Digital Strategy

Why finding the right job is like finding the right customers

Adele Button
Adele Button

Good marketing is about finding just the right person, connecting with them, and developing a real relationship just like interviewing for a new job.

I recently went through the process of searching for and getting a new job, and it occurred to me that this process and marketing have a lot in common. It’s all about finding the right match for you, having a two-way conversation and building the relationship, and then making the decision as to whether they are right or not.
These are the six stages I went through in finding my perfect role and how you can apply it to your marketing:

Colleagues talking

Don’t try to reach everyone

Whether you are looking for a new job or marketing, you don’t want to reach out to everyone. Sending my CV to every role with the word ‘marketing’ in it was certainly not the approach I wanted to take. I knew the type of role I was looking for and the sort of people I wanted to work with and, maybe more importantly, I knew what I didn’t want. With a one year old to factor into the equation, I didn’t want to have to travel or have a long commute, so straight away I knew I wanted to work for a local business where I would be office based, and this immediately narrowed my search. 

In the few months I was looking for a new, more suitable job, I only actually applied for three roles. I spent time reading the job descriptions, researching the companies by looking at their websites and social channels. If I didn’t think a role was a good match for my skillset or I didn’t think the culture would be suitable, I didn’t apply. I wasn’t interested in applying for just any job and when you market your business you need to do the same. If you attempt to appeal to everyone, your marketing and messaging will actually attract nobody. Be selective and focused, and when you have your ideal target market in mind, you’ll know where to find them and how to connect with them.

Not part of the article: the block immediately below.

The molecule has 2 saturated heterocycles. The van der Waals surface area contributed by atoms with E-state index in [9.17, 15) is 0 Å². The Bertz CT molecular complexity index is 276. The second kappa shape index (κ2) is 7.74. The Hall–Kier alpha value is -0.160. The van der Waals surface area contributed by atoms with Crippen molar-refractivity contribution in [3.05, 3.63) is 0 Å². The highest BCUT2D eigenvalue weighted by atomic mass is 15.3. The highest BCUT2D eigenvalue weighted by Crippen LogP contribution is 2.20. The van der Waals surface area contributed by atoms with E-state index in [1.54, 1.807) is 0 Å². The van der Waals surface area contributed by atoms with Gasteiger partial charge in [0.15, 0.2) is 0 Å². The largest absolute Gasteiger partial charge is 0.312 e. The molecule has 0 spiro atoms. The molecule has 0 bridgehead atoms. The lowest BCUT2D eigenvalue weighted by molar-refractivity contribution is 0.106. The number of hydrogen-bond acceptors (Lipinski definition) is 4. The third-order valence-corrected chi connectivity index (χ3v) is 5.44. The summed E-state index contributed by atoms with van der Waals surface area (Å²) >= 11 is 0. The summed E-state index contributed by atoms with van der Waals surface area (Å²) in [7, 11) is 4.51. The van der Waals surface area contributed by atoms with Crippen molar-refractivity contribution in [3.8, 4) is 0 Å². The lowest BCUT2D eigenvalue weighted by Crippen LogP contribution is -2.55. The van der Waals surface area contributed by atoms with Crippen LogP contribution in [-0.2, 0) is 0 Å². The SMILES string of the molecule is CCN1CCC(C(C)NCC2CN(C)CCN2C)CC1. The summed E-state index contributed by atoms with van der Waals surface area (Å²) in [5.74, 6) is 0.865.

Your online profile

One of the first things I did was make sure my LinkedIn profile was up to date and gave an accurate reflection of my skills and experience. I requested some recommendations from previous managers and colleagues, and ensured I had been endorsed for the skills I knew I had.

Your online profile or your website is one of the most important marketing assets. It’s often the first place that your prospects will come to check you out so you need to make an immediate impression. Everything from the language, the user experience, the visuals, and of course the content, needs to resonate with your target audience, so take them on a journey and make them want to take the next step and interact with you.

Use your network

Build a strong network of partners - a recommendation from a partner business or supplier goes a long way.

When I decided to start looking for a new role I used my network, and having worked in marketing for a number of years I had quite a few friends and contacts in the industry so I put the word out. 

This is something I’d recommend to include in your marketing strategy. Build a strong network of partners - a recommendation from a partner business or supplier goes a long way. Likewise, use your existing client base to sing your praises and provide references. Strong loyal advocates of your business are a powerful marketing tool and should be used throughout marketing. For example, product reviews can significantly improve conversion rates, so think about how you could incorporate something like Trustpilot into your website or use customer testimonials to reinforce your message and strengthen your sales proposition.